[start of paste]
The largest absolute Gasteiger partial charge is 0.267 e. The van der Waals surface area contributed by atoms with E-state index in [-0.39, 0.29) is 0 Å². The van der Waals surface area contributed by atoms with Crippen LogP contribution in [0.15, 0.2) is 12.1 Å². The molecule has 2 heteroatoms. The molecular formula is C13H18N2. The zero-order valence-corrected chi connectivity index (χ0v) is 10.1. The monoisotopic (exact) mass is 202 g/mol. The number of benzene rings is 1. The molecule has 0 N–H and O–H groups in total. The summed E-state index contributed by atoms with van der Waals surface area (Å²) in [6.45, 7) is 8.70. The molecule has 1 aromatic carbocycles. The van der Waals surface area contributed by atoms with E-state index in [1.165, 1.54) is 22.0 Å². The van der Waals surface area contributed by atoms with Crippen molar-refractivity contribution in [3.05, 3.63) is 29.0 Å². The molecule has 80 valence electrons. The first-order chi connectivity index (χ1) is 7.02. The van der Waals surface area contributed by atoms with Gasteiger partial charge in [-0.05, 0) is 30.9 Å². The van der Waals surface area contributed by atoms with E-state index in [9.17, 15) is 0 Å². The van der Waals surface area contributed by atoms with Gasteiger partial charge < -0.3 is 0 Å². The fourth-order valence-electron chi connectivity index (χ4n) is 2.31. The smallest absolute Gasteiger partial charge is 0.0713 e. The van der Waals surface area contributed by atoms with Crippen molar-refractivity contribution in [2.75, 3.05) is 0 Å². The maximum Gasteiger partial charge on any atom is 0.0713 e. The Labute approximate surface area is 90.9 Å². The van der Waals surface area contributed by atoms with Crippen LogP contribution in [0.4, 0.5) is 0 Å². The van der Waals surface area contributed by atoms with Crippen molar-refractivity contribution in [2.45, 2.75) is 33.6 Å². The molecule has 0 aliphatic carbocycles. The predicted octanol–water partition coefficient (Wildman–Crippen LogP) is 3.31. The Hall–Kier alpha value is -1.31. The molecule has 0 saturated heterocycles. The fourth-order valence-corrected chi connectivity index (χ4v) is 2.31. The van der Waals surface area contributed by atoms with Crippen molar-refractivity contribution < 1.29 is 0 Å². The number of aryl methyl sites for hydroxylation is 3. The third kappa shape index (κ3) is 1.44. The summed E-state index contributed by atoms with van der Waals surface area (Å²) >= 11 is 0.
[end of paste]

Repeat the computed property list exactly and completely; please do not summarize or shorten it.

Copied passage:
The largest absolute Gasteiger partial charge is 0.267 e. The van der Waals surface area contributed by atoms with E-state index in [-0.39, 0.29) is 0 Å². The van der Waals surface area contributed by atoms with Crippen LogP contribution in [0.15, 0.2) is 12.1 Å². The molecule has 2 heteroatoms. The molecular formula is C13H18N2. The zero-order valence-corrected chi connectivity index (χ0v) is 10.1. The monoisotopic (exact) mass is 202 g/mol. The number of benzene rings is 1. The molecule has 0 N–H and O–H groups in total. The summed E-state index contributed by atoms with van der Waals surface area (Å²) in [6.45, 7) is 8.70. The molecule has 1 aromatic carbocycles. The van der Waals surface area contributed by atoms with E-state index in [1.165, 1.54) is 22.0 Å². The van der Waals surface area contributed by atoms with Crippen molar-refractivity contribution in [3.05, 3.63) is 29.0 Å². The molecule has 80 valence electrons. The first-order chi connectivity index (χ1) is 7.02. The van der Waals surface area contributed by atoms with Gasteiger partial charge in [-0.05, 0) is 30.9 Å². The van der Waals surface area contributed by atoms with E-state index in [9.17, 15) is 0 Å². The van der Waals surface area contributed by atoms with Gasteiger partial charge < -0.3 is 0 Å². The fourth-order valence-electron chi connectivity index (χ4n) is 2.31. The smallest absolute Gasteiger partial charge is 0.0713 e. The van der Waals surface area contributed by atoms with Crippen molar-refractivity contribution in [2.75, 3.05) is 0 Å². The maximum Gasteiger partial charge on any atom is 0.0713 e. The Labute approximate surface area is 90.9 Å². The van der Waals surface area contributed by atoms with Crippen LogP contribution in [0.4, 0.5) is 0 Å². The van der Waals surface area contributed by atoms with Crippen molar-refractivity contribution in [2.45, 2.75) is 33.6 Å². The molecule has 0 aliphatic carbocycles. The predicted octanol–water partition coefficient (Wildman–Crippen LogP) is 3.31. The Hall–Kier alpha value is -1.31. The molecule has 0 saturated heterocycles. The fourth-order valence-corrected chi connectivity index (χ4v) is 2.31. The van der Waals surface area contributed by atoms with Crippen molar-refractivity contribution < 1.29 is 0 Å². The number of aryl methyl sites for hydroxylation is 3. The third kappa shape index (κ3) is 1.44. The summed E-state index contributed by atoms with van der Waals surface area (Å²) >= 11 is 0.